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Elliott Sober
University of Wisconsin, Madison
  1.  30
    Inference to the Best Explanation and the Screening-Off Challenge.William Roche & Elliott Sober - forthcoming - Teorema: International Journal of Philosophy.
    We argue in Roche and Sober (2013) that explanatoriness is evidentially irrelevant in that Pr(H | O&EXPL) = Pr(H | O), where H is a hypothesis, O is an observation, and EXPL is the proposition that if H and O were true, then H would explain O. This is a “screening-off” thesis. Here we clarify that thesis, reply to criticisms advanced by Lange (2017), consider alternative formulations of Inference to the Best Explanation, discuss a strengthened screening-off thesis, and consider how (...)
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  2.  25
    Observation Selection Effects and Discrimination-Conduciveness.William Roche & Elliott Sober - 2019 - Philosophers' Imprint 19:1-26.
    We conceptualize observation selection effects (OSEs) by considering how a shift from one process of observation to another affects discrimination-conduciveness, by which we mean the degree to which possible observations discriminate between hypotheses, given the observation process at work. OSEs in this sense come in degrees and are causal, where the cause is the shift in process, and the effect is a change in degree of discrimination-conduciveness. We contrast our understanding of OSEs with others that have appeared in the literature. (...)
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  3. Explanatoriness and Evidence: A Reply to McCain and Poston.William Roche & Elliott Sober - 2014 - Thought: A Journal of Philosophy 3 (3):193-199.
    We argue elsewhere that explanatoriness is evidentially irrelevant . Let H be some hypothesis, O some observation, and E the proposition that H would explain O if H and O were true. Then O screens-off E from H: Pr = Pr. This thesis, hereafter “SOT” , is defended by appeal to a representative case. The case concerns smoking and lung cancer. McCain and Poston grant that SOT holds in cases, like our case concerning smoking and lung cancer, that involve frequency (...)
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  4. Fodor’s Bubbe Meise Against Darwinism.Elliott Sober - 2008 - Mind and Language 23 (1):42-49.
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  5. Puzzles for ZFEL, McShea and Brandon’s Zero Force Evolutionary Law.Martin Barrett, Hayley Clatterbuck, Michael Goldsby, Casey Helgeson, Brian McLoone, Trevor Pearce, Elliott Sober, Reuben Stern & Naftali Weinberger - 2012 - Biology and Philosophy 27 (5):723-735.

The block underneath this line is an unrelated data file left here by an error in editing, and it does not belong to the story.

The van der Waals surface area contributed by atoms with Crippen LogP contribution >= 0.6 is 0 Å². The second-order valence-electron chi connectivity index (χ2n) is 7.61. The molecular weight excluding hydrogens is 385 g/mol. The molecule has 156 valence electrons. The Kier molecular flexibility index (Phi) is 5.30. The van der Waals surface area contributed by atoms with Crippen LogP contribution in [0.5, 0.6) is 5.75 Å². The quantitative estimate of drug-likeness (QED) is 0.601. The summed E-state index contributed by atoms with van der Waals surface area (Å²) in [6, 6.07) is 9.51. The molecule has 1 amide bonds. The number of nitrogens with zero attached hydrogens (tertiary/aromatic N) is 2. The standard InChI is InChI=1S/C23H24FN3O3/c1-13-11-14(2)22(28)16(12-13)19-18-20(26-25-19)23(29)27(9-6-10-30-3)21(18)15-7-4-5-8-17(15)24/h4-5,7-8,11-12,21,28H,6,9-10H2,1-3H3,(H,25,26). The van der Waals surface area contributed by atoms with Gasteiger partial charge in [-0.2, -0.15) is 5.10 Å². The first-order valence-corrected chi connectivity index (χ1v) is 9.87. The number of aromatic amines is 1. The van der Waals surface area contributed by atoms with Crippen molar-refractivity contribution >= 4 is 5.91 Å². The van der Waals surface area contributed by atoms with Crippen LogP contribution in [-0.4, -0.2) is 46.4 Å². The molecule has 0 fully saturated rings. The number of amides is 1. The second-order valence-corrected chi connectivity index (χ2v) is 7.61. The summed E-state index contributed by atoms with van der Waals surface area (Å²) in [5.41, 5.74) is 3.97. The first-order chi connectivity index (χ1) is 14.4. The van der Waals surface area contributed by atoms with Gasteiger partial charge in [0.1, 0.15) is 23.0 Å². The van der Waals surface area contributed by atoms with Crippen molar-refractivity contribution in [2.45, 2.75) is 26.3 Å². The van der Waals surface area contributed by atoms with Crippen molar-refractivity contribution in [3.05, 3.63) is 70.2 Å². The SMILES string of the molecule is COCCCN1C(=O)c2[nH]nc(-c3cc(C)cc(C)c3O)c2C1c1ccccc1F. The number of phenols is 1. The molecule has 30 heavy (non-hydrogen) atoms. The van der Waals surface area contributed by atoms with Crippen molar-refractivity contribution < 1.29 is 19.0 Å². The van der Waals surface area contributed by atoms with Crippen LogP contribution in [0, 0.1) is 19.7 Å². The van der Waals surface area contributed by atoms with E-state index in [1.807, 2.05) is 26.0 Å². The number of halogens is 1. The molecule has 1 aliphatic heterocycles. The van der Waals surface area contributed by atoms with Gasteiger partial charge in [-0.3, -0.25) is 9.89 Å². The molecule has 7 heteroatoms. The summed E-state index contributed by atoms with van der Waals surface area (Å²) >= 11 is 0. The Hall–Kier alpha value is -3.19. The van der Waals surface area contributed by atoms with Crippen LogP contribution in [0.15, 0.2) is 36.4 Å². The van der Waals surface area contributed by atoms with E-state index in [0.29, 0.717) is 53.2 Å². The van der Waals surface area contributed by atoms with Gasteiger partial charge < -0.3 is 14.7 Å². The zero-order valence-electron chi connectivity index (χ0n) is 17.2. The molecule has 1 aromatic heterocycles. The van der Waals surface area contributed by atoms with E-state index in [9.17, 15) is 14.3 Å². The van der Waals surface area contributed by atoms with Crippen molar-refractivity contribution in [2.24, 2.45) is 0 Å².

In their 2010 book, Biology’s First Law, D. McShea and R. Brandon present a principle that they call ‘‘ZFEL,’’ the zero force evolutionary law. ZFEL says (roughly) that when there are no evolutionary forces acting on a population, the population’s complexity (i.e., how diverse its member organisms are) will increase. Here we develop criticisms of ZFEL and describe a different law of evolution; it says that diversity and complexity do not change when there are no evolutionary causes.
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  6. Is Explanatoriness a Guide to Confirmation? A Reply to Climenhaga.William Roche & Elliott Sober - 2017 - Journal for General Philosophy of Science / Zeitschrift für Allgemeine Wissenschaftstheorie 48 (4):581-590.
    We argued that explanatoriness is evidentially irrelevant in the following sense: Let H be a hypothesis, O an observation, and E the proposition that H would explain O if H and O were true. Then our claim is that Pr = Pr. We defended this screening-off thesis by discussing an example concerning smoking and cancer. Climenhaga argues that SOT is mistaken because it delivers the wrong verdict about a slightly different smoking-and-cancer case. He also considers a variant of SOT, called (...)
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  7.  7
    Darwin y la selección de grupo.Elliott Sober - 2009 - Ludus Vitalis 17 (32):101-143.
    Do traits evolve because they are good for the group, or do they evolve because they are good for the individual organisms that have them? The question is whether groups, rather than individual organisms, are ever “units of selection.” My exposition begins with the 1960’s, when the idea that traits evolve because they are good for the group was criticized, not just for being factually mistaken, but for embodying a kind of confused thinking that is fundamentally at odds with the (...)
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  8.  3
    Evolución, pensamiento poblacionaly esencialismo.Elliott Sober - 2004 - Ludus Vitalis 12 (21):115-148.
    Los filósofos han tendido a discutir el esencialismo como si fuera una doctrina global, una filosofía que, por alguna razón uniforme, debiera ser adoptada por todas las ciencias o por ninguna. Popper (1972) ha adoptado una postura global negativa, porque ve al esencialismo como un obstáculo fundamental para la racionalidad científica. También Quine (1953b, 1960), por una combinación de motivos semánticos y epistemológicos, quiere desterrar el esencialismo de la totalidad del discurso científico. Sin embargo, en fechas más recientes, Putnam (1975) (...)
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